Help me find a (thermogenic?) supplement that works?
January 21, 2019 7:57 PM   Subscribe

I'm looking for what I think is a thermogenic supplement (or possibly a pre-workout supplement or vitamin/herbal supplement?). They appear to be expensive, with aggressive over-promising marketing, so I'd only like to fork over the cash for something likely to work. The results I'd like, in order of priority, are:

(1) Feeling physically warmer (I run cold in terms of temperature, and have my whole life: I currently live somewhere where I don't control the heat, and I wear two heavy fleeces inside, despite being physically active in general)
(2) Mental clarity/focus
(3) Fat burning (am at a healthy weight but have some fat to lose)
(4) Something can push me harder during my workouts (resistance training 3x/week).

Does such a product exist, and/or has anyone had any success with any particular products on the market? Also, how do these things work? The whole reason I thought of such a purchase was that I was at GNC buying Quest bars and feeling cold, and the sales guy mentioned that he's taking Slimvance and he feels physically warmer, which sounded appealing. I'm open to one-off supplements (e.g. yohimbe was recommended to me), or pills that are a mix of things - anything effective, really. I'm also open to taking more than one product to address my different concerns. I'm possibly nervous about large amounts of caffeine or similar stimulants (took ungodly amounts of caffeine as an undergrad to pull all-nighters, which resulted in heart racing and anxiety). Brands I've heard mentioned include Hydroxycut, Cellucor, Slimvance, and Quadralean, so any feedback - positive or negative - about your personal experiences with any of those or others would be appreciated.
posted by ClaireBear to Health & Fitness (11 answers total) 1 user marked this as a favorite
I dunno, it all sounds like a bunch of woo to me. I eat oatmeal every day, I whisk an egg in and put some savory stuff into it but what you're describing seems like a lot of woo. Things that I wouldn't buy into.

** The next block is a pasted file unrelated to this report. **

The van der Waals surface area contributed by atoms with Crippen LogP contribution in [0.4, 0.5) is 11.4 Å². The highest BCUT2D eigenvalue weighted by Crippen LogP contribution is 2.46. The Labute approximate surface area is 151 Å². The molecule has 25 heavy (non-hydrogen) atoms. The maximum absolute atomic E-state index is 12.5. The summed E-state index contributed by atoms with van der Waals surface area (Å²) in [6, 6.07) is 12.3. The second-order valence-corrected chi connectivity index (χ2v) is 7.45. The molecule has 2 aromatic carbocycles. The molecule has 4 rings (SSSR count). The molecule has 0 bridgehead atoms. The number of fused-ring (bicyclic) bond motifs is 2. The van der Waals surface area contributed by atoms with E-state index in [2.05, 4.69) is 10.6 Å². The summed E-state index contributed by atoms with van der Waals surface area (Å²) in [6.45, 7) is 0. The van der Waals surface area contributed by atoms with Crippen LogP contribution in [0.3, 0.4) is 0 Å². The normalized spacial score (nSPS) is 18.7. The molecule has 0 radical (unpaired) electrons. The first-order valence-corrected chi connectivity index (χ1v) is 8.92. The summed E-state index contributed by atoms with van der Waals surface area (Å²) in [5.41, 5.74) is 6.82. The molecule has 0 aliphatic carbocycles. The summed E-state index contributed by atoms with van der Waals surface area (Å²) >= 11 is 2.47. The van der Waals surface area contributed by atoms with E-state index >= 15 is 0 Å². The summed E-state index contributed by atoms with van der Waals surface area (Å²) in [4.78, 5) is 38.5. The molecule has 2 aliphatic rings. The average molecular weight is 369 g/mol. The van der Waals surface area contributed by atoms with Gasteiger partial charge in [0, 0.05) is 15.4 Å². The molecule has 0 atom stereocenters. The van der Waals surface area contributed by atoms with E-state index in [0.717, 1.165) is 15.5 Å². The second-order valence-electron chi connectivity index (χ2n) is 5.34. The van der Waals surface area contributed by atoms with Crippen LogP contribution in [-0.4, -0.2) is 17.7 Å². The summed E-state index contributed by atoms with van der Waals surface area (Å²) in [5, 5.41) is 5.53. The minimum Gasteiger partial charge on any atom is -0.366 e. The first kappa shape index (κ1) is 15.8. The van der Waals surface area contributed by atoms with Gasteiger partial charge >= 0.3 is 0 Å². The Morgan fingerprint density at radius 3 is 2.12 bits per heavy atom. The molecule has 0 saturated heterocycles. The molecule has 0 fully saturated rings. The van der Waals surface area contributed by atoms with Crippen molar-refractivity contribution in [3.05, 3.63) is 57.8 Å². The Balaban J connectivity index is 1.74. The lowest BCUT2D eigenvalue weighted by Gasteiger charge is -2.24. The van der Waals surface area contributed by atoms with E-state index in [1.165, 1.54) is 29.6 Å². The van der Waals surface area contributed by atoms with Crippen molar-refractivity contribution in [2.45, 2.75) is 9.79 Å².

I can drink a half a pot of coffee and it doesn't kill me so there. You see.
posted by Marie Mon Dieu at 8:20 PM on January 21 [4 favorites]

Hey, I work for a dietary supplement company, and my job is to assess the safety and efficacy of ingredients. I wish I had a sexier answer for you than Marie's, but -- caffeine is the only thing I know of that's safe* and clinically shown to do everything you want.

*Caffeine is safe in moderation -- Healthy young men have died from OD'ing on caffeine. The FDA and EU (EFSA) recommend no more than 400 mg a day (that's 3-5 cups of coffee). I drink more than that on the regular though, so everybody's different.

If you're wondering why I, who am in the business of making this stuff, am telling you these supplements don't work and/or are unsafe? Well, my company is ethical -- many, many supplement makers are not, and the laws around supplements in the US are pretty loose. You don't have to prove your stuff is safe before you sell it, and you don't have to prove it works, well, ever, if you can show a history of traditional use. (cough homeopathy cough gag)
posted by pH Indicating Socks at 8:42 PM on January 21 [13 favorites]

Has your thyroid been checked? Being cold and feeling sluggish can be indications of hypothyroidism. Are you eating enough to fuel your workouts? Not enough calories can cause that, too. To get energy before workouts, yeah coffee, and/or have a small serving of simple carbs a bit before your workout. To lose fat, keep protein high (overall) with a small deficit and lift weights heavy enough to be challenging (you’re probably already doing this but mentioning in case you’re doing more cardio).
posted by cotton dress sock at 2:11 AM on January 22 [2 favorites]

Caffeine and other stimulants are the primary reason that pre-workout and fat-burners have the effects (physical warmth, mental clarity, fat burning, appetite surpressant and workout intensity) that they have.

Additional ingredients in these supplements can enhance particular effects. Capsaicin may increase the feeling of warmth and decrease pain, allowing you to work out harder. Garcinia Cambogia may help with fat loss if taken properly. There are myriad "miracle ingredients" that these companies use in their proprietary blends which you can research; some have more behind them than others. But at the end of the day it's the stimulants that are doing most of what you are looking for here so if you don't want to take stimulants, you might not have a lot of luck. Sorry.